In a move that many anticipated, the FDA is leaving the controversial Avandia diabetes pill on the market, but with restrictions for patients who are unable to control their illness by using other meds. The statement of FDA commissioner Margaret Hamburg is available here. At the same time, though, the European Medicines Agency is suspending use of Avandia but not revoking approval. That statement is available here. For a lot more on this go to AboutLawsuits, The PopTort and Pharmalot, which has two additional articles on the topic: Did FDA Make The Right Decision About Avandia? and Avandia: Lessons Learned & Unanswered Questions. UPDATE 9/30/10: Here is a comment from Abnormal Use blog

Today Show segment on the dangers of birth control patch

Last week, the TV show "The Today Show" had a segment on Johnson & Johnson's birth control patch Ortho-Evra that cites court documents showing J&J knew the patch is more than 12 times likely to cause strokes and 18 times more likely to cause blood clots than birth control pills. You can see the segment here. Interestingly, some of J&J's comments seem to be based on a preemption argument which is not frivolous and may find support in the courts. Yet, to date, J&J has preferred to quitely pay at least $68 million to settle hundreds of lawsuits filed by women who suffered blood clots, heart attacks or strokes in exchange for confidentiaility agreements. Meanwhhile, Public Citizen health research director Dr. Sid Wolfe has reiterated remarks filed in a 2008 citizen petition that the patch should be banned. The FDA, not surprisingly, has dragged its feet and claims the issue "is complicated." For more on this story go to Pharmalot and The PopTort.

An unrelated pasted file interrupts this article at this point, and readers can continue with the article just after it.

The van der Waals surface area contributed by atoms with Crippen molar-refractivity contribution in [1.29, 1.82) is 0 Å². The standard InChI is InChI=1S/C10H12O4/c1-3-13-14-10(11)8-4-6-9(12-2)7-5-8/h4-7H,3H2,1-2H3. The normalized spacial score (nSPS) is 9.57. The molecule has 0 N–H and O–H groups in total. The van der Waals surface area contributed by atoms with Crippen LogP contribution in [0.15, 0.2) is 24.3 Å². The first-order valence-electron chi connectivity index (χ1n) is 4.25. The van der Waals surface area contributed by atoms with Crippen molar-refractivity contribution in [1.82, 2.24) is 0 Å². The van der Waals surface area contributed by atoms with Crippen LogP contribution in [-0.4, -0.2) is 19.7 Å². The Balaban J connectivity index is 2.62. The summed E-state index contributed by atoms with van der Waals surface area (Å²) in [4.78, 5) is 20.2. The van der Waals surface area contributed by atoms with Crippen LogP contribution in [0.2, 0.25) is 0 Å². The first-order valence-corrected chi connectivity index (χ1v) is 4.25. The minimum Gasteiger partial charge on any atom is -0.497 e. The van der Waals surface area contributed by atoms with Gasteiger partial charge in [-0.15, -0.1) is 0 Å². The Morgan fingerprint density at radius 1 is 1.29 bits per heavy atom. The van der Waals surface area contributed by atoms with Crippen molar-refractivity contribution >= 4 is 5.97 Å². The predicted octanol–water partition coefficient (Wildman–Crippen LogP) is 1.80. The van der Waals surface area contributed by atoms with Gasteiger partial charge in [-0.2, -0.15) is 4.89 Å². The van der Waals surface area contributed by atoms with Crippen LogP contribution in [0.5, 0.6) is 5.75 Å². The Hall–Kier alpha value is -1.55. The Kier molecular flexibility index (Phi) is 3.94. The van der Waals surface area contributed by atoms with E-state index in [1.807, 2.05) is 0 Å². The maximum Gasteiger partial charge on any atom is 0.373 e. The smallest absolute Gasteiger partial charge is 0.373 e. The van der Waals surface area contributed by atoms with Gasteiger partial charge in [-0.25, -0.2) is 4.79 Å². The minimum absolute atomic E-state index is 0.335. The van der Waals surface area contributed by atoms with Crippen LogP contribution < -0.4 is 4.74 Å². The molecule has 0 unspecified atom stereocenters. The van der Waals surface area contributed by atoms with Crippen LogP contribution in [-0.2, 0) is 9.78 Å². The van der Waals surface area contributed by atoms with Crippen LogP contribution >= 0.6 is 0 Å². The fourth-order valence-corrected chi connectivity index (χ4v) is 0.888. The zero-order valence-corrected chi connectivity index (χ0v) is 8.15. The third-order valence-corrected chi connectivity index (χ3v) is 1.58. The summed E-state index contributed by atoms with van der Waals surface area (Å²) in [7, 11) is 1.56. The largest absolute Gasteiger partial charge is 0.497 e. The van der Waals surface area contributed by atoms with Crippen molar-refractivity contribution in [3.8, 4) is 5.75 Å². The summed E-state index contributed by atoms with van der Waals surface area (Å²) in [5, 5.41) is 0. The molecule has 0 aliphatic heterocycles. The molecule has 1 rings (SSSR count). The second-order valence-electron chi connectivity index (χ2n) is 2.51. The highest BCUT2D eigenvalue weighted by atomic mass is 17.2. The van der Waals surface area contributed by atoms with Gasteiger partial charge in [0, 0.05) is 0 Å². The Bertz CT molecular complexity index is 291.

Trial over brain cancer will address interesting question about cause in fact

Is a cluster of brain cancers and brain tumors in a small village on the shores of an Illinois lake just a random occurrence, or can the cause of those illnesses be attributed to the negligence of a chemical company with a plant about a mile north of the village? This is a question a jury in Philadelphia will have to address in the trial of Branham v. Rohm & Haas Co., which is expected to last for the next eight to ten weeks. Go here and here for more on the story. The plaintiff in the case, which began last Monday is one of 31 residents or former residents of McCullom Lake, Illinois, who filed a toxic tort lawsuit alleging that the high cancer rate in the small community is due to toxic chemical waste dumped by Morton International over 20 years which allegedly contaminated local groundwater. The defendant, Rohn and Hass, purchased the plant from Morton International in 1999. In turn, Rohm and Haas was bought by Dow Chemical Co. earlier this year.